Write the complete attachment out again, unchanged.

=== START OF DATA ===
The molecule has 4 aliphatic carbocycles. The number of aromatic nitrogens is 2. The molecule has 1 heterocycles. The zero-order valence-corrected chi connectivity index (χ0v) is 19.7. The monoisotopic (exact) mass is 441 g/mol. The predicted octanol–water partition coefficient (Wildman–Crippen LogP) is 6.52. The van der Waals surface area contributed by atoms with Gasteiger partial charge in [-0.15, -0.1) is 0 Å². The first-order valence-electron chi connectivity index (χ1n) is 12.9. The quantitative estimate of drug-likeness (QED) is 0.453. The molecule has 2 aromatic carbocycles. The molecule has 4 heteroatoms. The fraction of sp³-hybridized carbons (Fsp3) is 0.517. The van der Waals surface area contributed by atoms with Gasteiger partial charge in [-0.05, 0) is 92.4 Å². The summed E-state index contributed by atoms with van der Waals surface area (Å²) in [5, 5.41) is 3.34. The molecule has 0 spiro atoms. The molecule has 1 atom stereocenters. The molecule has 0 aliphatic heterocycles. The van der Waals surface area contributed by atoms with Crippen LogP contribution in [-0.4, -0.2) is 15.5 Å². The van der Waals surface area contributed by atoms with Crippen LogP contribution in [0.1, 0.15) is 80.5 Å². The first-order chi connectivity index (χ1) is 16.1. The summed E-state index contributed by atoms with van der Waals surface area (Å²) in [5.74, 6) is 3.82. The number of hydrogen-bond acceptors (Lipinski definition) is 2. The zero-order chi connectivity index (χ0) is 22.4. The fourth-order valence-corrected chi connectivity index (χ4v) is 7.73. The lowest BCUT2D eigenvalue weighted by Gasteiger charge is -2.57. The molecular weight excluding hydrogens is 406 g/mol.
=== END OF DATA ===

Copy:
The molecule has 4 aliphatic carbocycles. The number of aromatic nitrogens is 2. The molecule has 1 heterocycles. The zero-order valence-corrected chi connectivity index (χ0v) is 19.7. The monoisotopic (exact) mass is 441 g/mol. The predicted octanol–water partition coefficient (Wildman–Crippen LogP) is 6.52. The van der Waals surface area contributed by atoms with Gasteiger partial charge in [-0.15, -0.1) is 0 Å². The first-order valence-electron chi connectivity index (χ1n) is 12.9. The quantitative estimate of drug-likeness (QED) is 0.453. The molecule has 2 aromatic carbocycles. The molecule has 4 heteroatoms. The fraction of sp³-hybridized carbons (Fsp3) is 0.517. The van der Waals surface area contributed by atoms with Gasteiger partial charge in [-0.05, 0) is 92.4 Å². The summed E-state index contributed by atoms with van der Waals surface area (Å²) in [5, 5.41) is 3.34. The molecule has 0 spiro atoms. The molecule has 1 atom stereocenters. The molecule has 0 aliphatic heterocycles. The van der Waals surface area contributed by atoms with Crippen LogP contribution in [-0.4, -0.2) is 15.5 Å². The van der Waals surface area contributed by atoms with Crippen LogP contribution in [0.1, 0.15) is 80.5 Å². The first-order chi connectivity index (χ1) is 16.1. The summed E-state index contributed by atoms with van der Waals surface area (Å²) in [5.74, 6) is 3.82. The number of hydrogen-bond acceptors (Lipinski definition) is 2. The zero-order chi connectivity index (χ0) is 22.4. The fourth-order valence-corrected chi connectivity index (χ4v) is 7.73. The lowest BCUT2D eigenvalue weighted by Gasteiger charge is -2.57. The molecular weight excluding hydrogens is 406 g/mol.